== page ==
A while back, a friend told me that she has trouble trusting people and that because of this lack of trust, she has trouble loving others. Trust is something I’ve struggled with from time to time, so I’ve pondered about this. It does seem difficult to love when you don’t (or can’t) trust someone.
As I thought about this, I looked back on the periods of my life when I trusted others, as well as those times when I didn’t have trust. Why did I trust? Why didn’t I trust? What was going on in my life? Who did I trust? Who didn’t I trust? Did my opinions change over time? What was my mindset at the time? Did my lack of trust affect my ability to love?
My childhood years were truly joyful. Our family didn’t have a lot of material things, but we were loved. I trusted my parents implicitly. I trusted my siblings. I felt safe in our home. We had disagreements and arguments like every other family, but I knew that everyone had my back. No matter what happened out in the big cruel world, I knew I would be supported by family. I trusted them, so it was easy to love them.
Just like everyone else, I eventually found out that the world is a crazy place in which to live. Some people don’t have your back. Some people say and do some pretty mean things. As I mingled with others more, I realized there are some people who can’t be trusted. It would not be safe to trust these people. When physical, emotional, or spiritual safety is at risk, it’s not wise to trust. Yet, we are to love everyone. (See multiple scripture references at the bottom of this article.) Since the scriptures are replete with the same message to love one another, it must be pretty important!
So, how do we love when trusting is not possible? We trust in the Lord. If I can’t trust my neighbor, business associate, or whomever it is, I can trust in the Lord. I can trust that He will make everything right. I can trust that eventually justice is served. I can trust that God has everything in hand. All I need to do is transfer the trust from the person who doesn’t deserve it to the Lord. Then I need to love. I need to put all the untrustworthy thoughts behind me and just love.
I don’t need to hand over my life’s savings to someone whom I can’t trust. I can say no, but love anyway. I can love because I trust Heavenly Father and Jesus Christ. I don’t have to put myself in the same room with a bully, but I can trust the Lord and love the bully as a child of God. It’s not necessary for me to get in a vehicle with someone who has been drinking, but I can trust the Lord that if someone is harmed by the drunk driver, justice will be served whether here on earth or in the next life.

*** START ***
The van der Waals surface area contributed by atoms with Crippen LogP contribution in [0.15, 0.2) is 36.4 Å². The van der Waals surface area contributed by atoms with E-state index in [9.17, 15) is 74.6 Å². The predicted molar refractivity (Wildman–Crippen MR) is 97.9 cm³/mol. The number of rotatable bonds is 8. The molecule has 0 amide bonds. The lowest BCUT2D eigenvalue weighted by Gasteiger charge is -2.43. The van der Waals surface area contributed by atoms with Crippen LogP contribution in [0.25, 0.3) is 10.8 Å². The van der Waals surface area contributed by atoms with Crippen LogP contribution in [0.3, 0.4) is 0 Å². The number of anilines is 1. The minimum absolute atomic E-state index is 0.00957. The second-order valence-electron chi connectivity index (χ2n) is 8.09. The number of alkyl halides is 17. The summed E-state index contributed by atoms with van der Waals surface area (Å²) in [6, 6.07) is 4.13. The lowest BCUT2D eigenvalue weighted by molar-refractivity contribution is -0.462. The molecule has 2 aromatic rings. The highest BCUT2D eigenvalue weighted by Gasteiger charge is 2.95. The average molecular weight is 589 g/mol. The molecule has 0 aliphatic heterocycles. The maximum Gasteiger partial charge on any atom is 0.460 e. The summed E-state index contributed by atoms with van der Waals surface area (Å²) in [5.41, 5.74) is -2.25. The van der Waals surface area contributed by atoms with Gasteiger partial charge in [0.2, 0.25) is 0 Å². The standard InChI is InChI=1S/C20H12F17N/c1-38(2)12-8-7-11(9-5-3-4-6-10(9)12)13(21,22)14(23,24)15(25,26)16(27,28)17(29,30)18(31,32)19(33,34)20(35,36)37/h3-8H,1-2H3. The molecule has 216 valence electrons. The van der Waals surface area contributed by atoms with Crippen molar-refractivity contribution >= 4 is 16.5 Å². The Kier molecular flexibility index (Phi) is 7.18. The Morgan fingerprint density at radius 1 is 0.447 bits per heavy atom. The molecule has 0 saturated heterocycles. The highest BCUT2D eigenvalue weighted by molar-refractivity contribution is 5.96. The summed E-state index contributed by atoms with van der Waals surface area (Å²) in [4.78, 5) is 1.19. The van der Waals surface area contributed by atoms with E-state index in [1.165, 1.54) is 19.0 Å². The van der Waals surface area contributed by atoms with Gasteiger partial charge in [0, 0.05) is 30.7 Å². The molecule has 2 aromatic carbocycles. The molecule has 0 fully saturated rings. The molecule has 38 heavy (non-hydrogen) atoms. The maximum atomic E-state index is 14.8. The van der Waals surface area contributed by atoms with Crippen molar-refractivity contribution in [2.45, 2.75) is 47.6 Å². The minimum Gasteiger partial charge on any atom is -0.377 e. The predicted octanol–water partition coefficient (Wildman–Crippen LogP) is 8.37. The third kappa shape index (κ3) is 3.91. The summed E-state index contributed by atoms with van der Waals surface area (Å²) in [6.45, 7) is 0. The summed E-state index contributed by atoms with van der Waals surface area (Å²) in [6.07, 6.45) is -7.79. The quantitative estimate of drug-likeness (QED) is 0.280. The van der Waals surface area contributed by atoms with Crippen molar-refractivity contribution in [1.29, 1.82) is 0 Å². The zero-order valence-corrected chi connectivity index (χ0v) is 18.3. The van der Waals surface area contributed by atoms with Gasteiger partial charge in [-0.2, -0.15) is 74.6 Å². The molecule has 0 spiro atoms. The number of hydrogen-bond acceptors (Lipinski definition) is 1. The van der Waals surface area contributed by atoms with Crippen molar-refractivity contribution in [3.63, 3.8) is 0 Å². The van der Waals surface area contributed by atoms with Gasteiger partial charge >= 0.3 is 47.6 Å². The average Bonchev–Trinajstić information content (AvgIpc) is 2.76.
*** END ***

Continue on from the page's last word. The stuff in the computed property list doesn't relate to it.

While trust makes it easier to love others, love is not dependent upon trust. Untrustworthy people are still Heavenly Father’s children. They are our brothers and sisters. It is sometimes hard to remember that we are only a “dysfunctional family” of humans for a brief moment. Eternal perspective is everything. Trust and love will be ours eternally.
A new commandment I give unto you, That ye love one another; as I have loved you, that ye also love one another. By this shall all men know that ye are my disciples, if ye have love one to another. (John 13:34-35)
But as touching brotherly love ye need not that I write unto you: for ye yourselves are taught of God to love one another. (1 Thessalonians 4:9)
Beloved, let us love one another: for love is of God; and every one that loveth is born of God, and knoweth God. Beloved, if God so loved us, we ought also to love one another. No man hath seen God at any time. If we love one another, God dwelleth in us, and his love is perfected in us. (1 John 4:7, 11-12)
Owe no man any thing, but to love one another: for he that loveth another hath fulfilled the law. (Romans 13:8)
For this is the message that ye heard from the beginning, that we should love one another. And this is his commandment, That we should believe on the name of his Son Jesus Christ, and love one another, as he gave us commandment. (1 John 3:11, 23)
This is my commandment, That ye love one another, as I have loved you. These things I command you, that ye love one another. (John 15:12,17)
And now I beseech thee, lady, not as though I wrote a new commandment unto thee, but that which we had from the beginning, that we love one another. (2 John 1:5)
Seeing ye have purified your souls in obeying the truth through the Spirit unto unfeigned love of the brethren, see that ye love one another with a pure heart fervently. (1 Peter 1:22)
And the Lord make you to increase and abound in love one toward another, and toward all men, even as we do toward you. (1 Thessalonians 3:12)
Tudie Rose is a mother of four and grandmother of ten in Sacramento, California. You can find her on Twitter as @TudieRose. She blogs as Tudie Rose at http://potrackrose.wordpress.com. She has written articles for Familius. You will find a Tudie Rose essay in Lessons from My Parents, Michele Robbins, Familius 2013, at http://www.familius.com/lessons-from-my-parents.